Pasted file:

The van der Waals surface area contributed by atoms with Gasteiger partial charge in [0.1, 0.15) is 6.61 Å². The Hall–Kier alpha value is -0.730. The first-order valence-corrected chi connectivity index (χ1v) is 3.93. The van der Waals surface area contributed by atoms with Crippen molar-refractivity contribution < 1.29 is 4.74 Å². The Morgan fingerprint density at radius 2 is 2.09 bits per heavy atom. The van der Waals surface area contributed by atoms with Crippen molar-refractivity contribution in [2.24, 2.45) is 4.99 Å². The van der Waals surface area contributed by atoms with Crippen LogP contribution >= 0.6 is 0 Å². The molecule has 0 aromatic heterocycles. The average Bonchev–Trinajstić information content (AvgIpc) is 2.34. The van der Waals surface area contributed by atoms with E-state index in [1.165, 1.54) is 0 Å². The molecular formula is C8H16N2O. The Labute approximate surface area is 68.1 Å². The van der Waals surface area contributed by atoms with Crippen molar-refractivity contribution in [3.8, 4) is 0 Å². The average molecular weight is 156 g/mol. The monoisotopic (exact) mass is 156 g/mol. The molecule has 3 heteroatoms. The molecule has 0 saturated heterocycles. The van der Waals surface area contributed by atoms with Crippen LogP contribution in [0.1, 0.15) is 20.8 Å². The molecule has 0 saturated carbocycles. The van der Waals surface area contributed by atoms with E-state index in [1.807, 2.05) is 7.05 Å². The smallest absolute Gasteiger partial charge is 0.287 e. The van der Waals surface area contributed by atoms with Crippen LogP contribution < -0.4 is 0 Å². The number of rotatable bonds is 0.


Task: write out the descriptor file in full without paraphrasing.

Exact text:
The van der Waals surface area contributed by atoms with Gasteiger partial charge in [0.1, 0.15) is 6.61 Å². The Hall–Kier alpha value is -0.730. The first-order valence-corrected chi connectivity index (χ1v) is 3.93. The van der Waals surface area contributed by atoms with Crippen molar-refractivity contribution < 1.29 is 4.74 Å². The Morgan fingerprint density at radius 2 is 2.09 bits per heavy atom. The van der Waals surface area contributed by atoms with Crippen molar-refractivity contribution in [2.24, 2.45) is 4.99 Å². The van der Waals surface area contributed by atoms with Crippen LogP contribution >= 0.6 is 0 Å². The molecule has 0 aromatic heterocycles. The average Bonchev–Trinajstić information content (AvgIpc) is 2.34. The van der Waals surface area contributed by atoms with E-state index in [1.165, 1.54) is 0 Å². The molecular formula is C8H16N2O. The Labute approximate surface area is 68.1 Å². The van der Waals surface area contributed by atoms with Crippen molar-refractivity contribution in [3.8, 4) is 0 Å². The average molecular weight is 156 g/mol. The monoisotopic (exact) mass is 156 g/mol. The molecule has 3 heteroatoms. The molecule has 0 saturated heterocycles. The van der Waals surface area contributed by atoms with Crippen LogP contribution in [0.1, 0.15) is 20.8 Å². The molecule has 0 saturated carbocycles. The van der Waals surface area contributed by atoms with E-state index in [1.807, 2.05) is 7.05 Å². The smallest absolute Gasteiger partial charge is 0.287 e. The van der Waals surface area contributed by atoms with Crippen LogP contribution < -0.4 is 0 Å². The number of rotatable bonds is 0.